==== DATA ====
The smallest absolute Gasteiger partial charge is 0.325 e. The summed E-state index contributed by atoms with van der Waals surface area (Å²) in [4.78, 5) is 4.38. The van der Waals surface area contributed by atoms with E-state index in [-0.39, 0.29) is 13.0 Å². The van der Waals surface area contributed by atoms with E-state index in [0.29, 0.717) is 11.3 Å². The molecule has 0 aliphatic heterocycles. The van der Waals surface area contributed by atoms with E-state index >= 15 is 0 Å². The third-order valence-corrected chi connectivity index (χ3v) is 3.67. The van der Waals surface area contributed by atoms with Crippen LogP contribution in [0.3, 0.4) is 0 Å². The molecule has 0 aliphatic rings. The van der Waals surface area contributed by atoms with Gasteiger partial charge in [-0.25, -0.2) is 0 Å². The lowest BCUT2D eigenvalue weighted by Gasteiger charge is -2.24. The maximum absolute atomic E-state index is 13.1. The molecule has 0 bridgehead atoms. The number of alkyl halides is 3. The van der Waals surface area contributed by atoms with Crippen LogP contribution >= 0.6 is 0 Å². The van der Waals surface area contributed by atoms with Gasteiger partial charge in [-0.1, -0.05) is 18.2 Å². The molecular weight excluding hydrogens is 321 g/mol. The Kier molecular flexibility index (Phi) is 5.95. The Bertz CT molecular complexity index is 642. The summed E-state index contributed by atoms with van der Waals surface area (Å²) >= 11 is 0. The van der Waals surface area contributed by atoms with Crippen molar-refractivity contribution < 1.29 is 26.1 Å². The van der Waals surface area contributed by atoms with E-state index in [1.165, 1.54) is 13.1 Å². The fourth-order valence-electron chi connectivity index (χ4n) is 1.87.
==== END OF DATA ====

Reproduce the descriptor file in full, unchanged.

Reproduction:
The smallest absolute Gasteiger partial charge is 0.325 e. The summed E-state index contributed by atoms with van der Waals surface area (Å²) in [4.78, 5) is 4.38. The van der Waals surface area contributed by atoms with E-state index in [-0.39, 0.29) is 13.0 Å². The van der Waals surface area contributed by atoms with E-state index in [0.29, 0.717) is 11.3 Å². The molecule has 0 aliphatic heterocycles. The van der Waals surface area contributed by atoms with E-state index >= 15 is 0 Å². The third-order valence-corrected chi connectivity index (χ3v) is 3.67. The van der Waals surface area contributed by atoms with Crippen LogP contribution in [0.3, 0.4) is 0 Å². The molecule has 0 aliphatic rings. The van der Waals surface area contributed by atoms with Gasteiger partial charge in [-0.25, -0.2) is 0 Å². The lowest BCUT2D eigenvalue weighted by Gasteiger charge is -2.24. The maximum absolute atomic E-state index is 13.1. The molecule has 0 bridgehead atoms. The number of alkyl halides is 3. The van der Waals surface area contributed by atoms with Crippen LogP contribution >= 0.6 is 0 Å². The van der Waals surface area contributed by atoms with Gasteiger partial charge in [-0.1, -0.05) is 18.2 Å². The molecular weight excluding hydrogens is 321 g/mol. The Kier molecular flexibility index (Phi) is 5.95. The Bertz CT molecular complexity index is 642. The summed E-state index contributed by atoms with van der Waals surface area (Å²) >= 11 is 0. The van der Waals surface area contributed by atoms with Crippen molar-refractivity contribution < 1.29 is 26.1 Å². The van der Waals surface area contributed by atoms with E-state index in [1.165, 1.54) is 13.1 Å². The fourth-order valence-electron chi connectivity index (χ4n) is 1.87.